May 2nd, 2023
May 2023 will mark the Labor government’s second budget in this term, as the budget moves back to its traditional May timing.
Leading into the budget time, whether the R&D Tax Incentive is effective, or should be tinkered with (including by changing it to a grant or Government assessment/merit system, rather than broad based self assessment) is often raised by some in the media, politics or academia.
An article published by the AFR in late March 2023 included comments from Industry Minister Ed Husic and quotes Mr Husic as stating:
- ‘improved measures to incentivise R&D spending are under consideration for the May budget, but that no changes to existing tax incentives are planned, and that nothing will happen without industry consultation’
Whilst the past 12 months has been a challenging period for Start Ups in Australia, any negative issues are largely related to capital markets and interest rates being normalised, and are NOT a direct failure of innovation policy.
Swanson Reed agrees with Mr Husic’s indicated approach that no changes are required to the R&D Tax Incentives (or other innovation incentives) at this time for a number of reasons:
- The R&D Tax Incentive has become ingrained as a critical source of funding for small businesses who are conducting R&D Activity. Whilst the programme’s current self assessment system is not perfect, to remove this and replace it with the uncertainty of companies seeking access to the programme being at the mercy of a Government assessment/merit process would present significant uncertainty and challenges to business;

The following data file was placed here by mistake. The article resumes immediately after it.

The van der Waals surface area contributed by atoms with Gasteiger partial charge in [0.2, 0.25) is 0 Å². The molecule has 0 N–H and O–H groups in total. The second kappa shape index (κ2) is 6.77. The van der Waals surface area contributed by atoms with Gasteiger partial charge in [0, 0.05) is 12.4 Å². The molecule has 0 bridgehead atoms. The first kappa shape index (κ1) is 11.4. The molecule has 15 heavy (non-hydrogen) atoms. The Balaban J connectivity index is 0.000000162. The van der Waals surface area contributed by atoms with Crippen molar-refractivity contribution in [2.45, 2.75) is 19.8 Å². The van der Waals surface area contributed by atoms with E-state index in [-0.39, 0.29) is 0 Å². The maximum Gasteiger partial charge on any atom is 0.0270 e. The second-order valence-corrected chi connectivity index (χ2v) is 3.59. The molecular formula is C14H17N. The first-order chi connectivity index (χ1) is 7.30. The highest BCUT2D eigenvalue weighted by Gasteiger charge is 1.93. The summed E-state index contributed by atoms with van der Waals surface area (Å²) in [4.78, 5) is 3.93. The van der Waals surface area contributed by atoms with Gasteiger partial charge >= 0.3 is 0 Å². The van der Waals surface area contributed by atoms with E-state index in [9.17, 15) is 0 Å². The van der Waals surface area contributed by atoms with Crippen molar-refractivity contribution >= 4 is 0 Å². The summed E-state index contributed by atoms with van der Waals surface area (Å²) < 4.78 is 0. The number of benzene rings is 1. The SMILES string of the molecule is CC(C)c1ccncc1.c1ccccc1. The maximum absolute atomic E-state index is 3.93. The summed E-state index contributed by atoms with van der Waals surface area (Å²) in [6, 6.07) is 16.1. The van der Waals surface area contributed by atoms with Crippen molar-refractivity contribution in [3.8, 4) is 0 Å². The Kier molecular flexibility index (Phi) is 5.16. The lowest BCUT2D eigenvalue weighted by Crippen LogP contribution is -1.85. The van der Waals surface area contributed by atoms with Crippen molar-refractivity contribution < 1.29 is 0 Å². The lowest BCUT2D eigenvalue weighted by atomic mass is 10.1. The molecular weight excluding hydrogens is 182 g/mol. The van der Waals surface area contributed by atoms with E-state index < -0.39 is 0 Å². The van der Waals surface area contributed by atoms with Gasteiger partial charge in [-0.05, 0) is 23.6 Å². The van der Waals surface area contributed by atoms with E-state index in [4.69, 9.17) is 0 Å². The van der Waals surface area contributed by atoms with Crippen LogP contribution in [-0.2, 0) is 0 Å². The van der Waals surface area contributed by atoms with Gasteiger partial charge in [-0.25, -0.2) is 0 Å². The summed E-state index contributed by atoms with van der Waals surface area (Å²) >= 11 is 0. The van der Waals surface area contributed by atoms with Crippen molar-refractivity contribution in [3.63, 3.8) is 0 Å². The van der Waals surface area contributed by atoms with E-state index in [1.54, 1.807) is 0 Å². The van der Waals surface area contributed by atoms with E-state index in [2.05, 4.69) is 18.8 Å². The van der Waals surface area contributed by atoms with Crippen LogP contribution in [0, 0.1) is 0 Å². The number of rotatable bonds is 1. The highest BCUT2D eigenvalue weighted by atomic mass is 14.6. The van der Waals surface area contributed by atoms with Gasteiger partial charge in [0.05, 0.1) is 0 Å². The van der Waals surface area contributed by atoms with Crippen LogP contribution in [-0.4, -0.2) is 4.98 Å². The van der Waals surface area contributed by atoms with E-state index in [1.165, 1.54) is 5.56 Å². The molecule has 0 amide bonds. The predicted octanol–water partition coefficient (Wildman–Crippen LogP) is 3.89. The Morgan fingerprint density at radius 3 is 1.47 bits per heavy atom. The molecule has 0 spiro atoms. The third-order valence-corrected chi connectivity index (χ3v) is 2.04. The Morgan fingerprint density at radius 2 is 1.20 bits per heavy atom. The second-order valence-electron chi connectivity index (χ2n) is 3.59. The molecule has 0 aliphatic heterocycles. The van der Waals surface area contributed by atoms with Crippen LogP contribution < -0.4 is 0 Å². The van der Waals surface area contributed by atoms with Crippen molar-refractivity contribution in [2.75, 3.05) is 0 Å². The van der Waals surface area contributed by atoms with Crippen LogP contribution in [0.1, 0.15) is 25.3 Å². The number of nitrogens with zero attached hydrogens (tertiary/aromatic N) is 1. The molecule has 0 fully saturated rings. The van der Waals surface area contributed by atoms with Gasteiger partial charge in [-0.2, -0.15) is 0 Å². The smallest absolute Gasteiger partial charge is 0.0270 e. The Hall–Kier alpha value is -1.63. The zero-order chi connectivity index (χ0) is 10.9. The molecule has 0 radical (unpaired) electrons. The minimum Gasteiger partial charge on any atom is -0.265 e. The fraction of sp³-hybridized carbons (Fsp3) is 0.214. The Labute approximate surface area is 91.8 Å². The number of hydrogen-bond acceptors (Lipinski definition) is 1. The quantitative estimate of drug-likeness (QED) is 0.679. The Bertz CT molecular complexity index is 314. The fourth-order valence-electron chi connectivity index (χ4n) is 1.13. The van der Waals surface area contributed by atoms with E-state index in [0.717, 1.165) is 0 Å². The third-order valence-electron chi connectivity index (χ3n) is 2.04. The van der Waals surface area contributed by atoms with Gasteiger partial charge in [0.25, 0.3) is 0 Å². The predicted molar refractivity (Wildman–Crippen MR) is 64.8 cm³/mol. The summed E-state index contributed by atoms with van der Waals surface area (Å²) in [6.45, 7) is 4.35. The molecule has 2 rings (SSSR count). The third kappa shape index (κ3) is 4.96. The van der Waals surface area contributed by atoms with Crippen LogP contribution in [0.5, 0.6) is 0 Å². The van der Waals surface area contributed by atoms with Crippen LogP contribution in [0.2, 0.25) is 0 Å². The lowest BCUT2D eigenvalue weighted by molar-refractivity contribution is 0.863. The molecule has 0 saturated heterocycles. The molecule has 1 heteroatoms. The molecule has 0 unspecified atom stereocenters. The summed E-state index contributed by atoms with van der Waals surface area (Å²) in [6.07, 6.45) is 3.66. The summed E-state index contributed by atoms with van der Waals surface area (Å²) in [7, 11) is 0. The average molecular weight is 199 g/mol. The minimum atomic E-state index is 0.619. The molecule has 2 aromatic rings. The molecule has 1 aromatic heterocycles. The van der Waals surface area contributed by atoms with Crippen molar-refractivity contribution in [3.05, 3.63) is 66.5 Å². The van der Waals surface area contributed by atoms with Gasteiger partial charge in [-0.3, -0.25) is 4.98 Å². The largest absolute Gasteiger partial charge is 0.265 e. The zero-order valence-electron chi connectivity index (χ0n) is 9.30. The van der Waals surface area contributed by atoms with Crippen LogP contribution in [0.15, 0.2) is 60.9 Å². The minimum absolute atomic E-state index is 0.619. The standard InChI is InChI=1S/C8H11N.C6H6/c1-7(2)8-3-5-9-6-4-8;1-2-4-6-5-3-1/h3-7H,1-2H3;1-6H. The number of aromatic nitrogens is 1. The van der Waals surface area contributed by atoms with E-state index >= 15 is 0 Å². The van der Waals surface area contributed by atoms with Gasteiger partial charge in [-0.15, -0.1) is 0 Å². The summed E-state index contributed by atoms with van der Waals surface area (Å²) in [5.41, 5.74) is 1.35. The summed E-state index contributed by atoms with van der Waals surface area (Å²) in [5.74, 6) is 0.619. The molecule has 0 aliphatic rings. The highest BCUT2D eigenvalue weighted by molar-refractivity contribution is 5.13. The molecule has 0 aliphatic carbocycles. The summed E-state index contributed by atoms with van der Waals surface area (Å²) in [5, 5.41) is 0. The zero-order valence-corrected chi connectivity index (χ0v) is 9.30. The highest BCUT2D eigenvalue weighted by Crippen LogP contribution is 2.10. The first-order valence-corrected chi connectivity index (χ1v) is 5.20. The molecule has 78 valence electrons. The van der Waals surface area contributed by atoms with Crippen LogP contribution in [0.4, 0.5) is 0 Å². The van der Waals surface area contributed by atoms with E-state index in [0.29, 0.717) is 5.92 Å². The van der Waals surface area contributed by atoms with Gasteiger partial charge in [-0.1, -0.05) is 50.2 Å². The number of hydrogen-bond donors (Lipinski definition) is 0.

- Requiring the government to decide which projects qualify for funding would slow down the process of commencing and progressing a project. It’s important that a broad based and well understood tax incentive is available for companies to be able to rapidly instigate projects. If a process of bureaucracy, such as applying for a grant was required to be gone through (taking months or years) before funding was known and R&D activity could commence, it would drastically slow down the agility of business R&D to be responsive to Australia’s current or emerging challenges;
- Other countries have recently increased tax incentives for business to conduct R&D Activity in their local jurisdictions. Reducing Australia’s R&D Tax Incentive would diminish the certainty of companies’ incentives to conduct projects here, and thus our competitiveness as a global destination for R&D activity;
- Following the significant legislative amendments to the R&D Tax Incentive passed by both parties in October 2020 (with Bipartisan Support), Australia’s R&D Tax Incentive has only recently emerged from a turbulent decade. Industry has widely applauded the recent changes as providing stability to the programme that has been craved after a period of ongoing instability where the programme was subject to actual and proposed changes. To take this stability away would be a terrible mistake;
We applaud the government’s indication that no changes are forthcoming, and call on the new government to commit to the stability of the R&D Tax Incentive as a key driver to increase business investment in R&D in line with their stated policy objectives.
Please get in touch with our office if you would like to speak to someone about a potential R&D claim, or check out our website for more information.